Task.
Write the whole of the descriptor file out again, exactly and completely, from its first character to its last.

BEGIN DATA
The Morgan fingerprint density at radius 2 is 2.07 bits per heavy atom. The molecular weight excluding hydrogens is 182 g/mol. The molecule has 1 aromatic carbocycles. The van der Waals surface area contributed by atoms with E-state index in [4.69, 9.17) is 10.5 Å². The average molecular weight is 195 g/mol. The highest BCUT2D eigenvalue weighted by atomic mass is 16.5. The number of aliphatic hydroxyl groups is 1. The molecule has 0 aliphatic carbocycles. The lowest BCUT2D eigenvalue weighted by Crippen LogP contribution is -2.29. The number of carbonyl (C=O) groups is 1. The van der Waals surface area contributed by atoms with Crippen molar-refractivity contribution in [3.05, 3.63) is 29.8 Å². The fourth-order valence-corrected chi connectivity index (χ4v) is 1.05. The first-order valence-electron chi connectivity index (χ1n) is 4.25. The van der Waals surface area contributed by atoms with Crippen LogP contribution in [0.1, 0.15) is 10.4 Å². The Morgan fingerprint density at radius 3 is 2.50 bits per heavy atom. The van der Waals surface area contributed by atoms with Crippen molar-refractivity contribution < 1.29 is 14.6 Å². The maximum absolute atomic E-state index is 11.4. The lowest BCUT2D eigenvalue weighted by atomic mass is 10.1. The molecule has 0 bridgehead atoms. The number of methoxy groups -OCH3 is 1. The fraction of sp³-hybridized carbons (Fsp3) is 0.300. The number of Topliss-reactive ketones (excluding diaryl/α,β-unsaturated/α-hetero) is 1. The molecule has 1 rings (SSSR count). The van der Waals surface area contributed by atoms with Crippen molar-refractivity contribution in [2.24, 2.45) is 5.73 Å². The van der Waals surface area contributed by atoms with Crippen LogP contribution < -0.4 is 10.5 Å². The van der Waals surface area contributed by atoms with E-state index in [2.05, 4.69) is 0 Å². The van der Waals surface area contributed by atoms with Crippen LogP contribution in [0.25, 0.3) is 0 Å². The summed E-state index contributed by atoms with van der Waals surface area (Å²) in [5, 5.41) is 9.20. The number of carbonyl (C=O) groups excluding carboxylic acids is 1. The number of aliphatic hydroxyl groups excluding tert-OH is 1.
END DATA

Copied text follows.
The Morgan fingerprint density at radius 2 is 2.07 bits per heavy atom. The molecular weight excluding hydrogens is 182 g/mol. The molecule has 1 aromatic carbocycles. The van der Waals surface area contributed by atoms with E-state index in [4.69, 9.17) is 10.5 Å². The average molecular weight is 195 g/mol. The highest BCUT2D eigenvalue weighted by atomic mass is 16.5. The number of aliphatic hydroxyl groups is 1. The molecule has 0 aliphatic carbocycles. The lowest BCUT2D eigenvalue weighted by Crippen LogP contribution is -2.29. The number of carbonyl (C=O) groups is 1. The van der Waals surface area contributed by atoms with Crippen molar-refractivity contribution in [3.05, 3.63) is 29.8 Å². The fourth-order valence-corrected chi connectivity index (χ4v) is 1.05. The first-order valence-electron chi connectivity index (χ1n) is 4.25. The van der Waals surface area contributed by atoms with Crippen LogP contribution in [0.1, 0.15) is 10.4 Å². The Morgan fingerprint density at radius 3 is 2.50 bits per heavy atom. The van der Waals surface area contributed by atoms with Crippen molar-refractivity contribution < 1.29 is 14.6 Å². The maximum absolute atomic E-state index is 11.4. The lowest BCUT2D eigenvalue weighted by atomic mass is 10.1. The molecule has 0 bridgehead atoms. The number of methoxy groups -OCH3 is 1. The fraction of sp³-hybridized carbons (Fsp3) is 0.300. The number of Topliss-reactive ketones (excluding diaryl/α,β-unsaturated/α-hetero) is 1. The molecule has 1 rings (SSSR count). The van der Waals surface area contributed by atoms with Crippen molar-refractivity contribution in [2.24, 2.45) is 5.73 Å². The van der Waals surface area contributed by atoms with Crippen LogP contribution < -0.4 is 10.5 Å². The van der Waals surface area contributed by atoms with E-state index in [2.05, 4.69) is 0 Å². The van der Waals surface area contributed by atoms with Crippen LogP contribution in [0.25, 0.3) is 0 Å². The summed E-state index contributed by atoms with van der Waals surface area (Å²) in [5, 5.41) is 9.20. The number of carbonyl (C=O) groups excluding carboxylic acids is 1. The number of aliphatic hydroxyl groups excluding tert-OH is 1.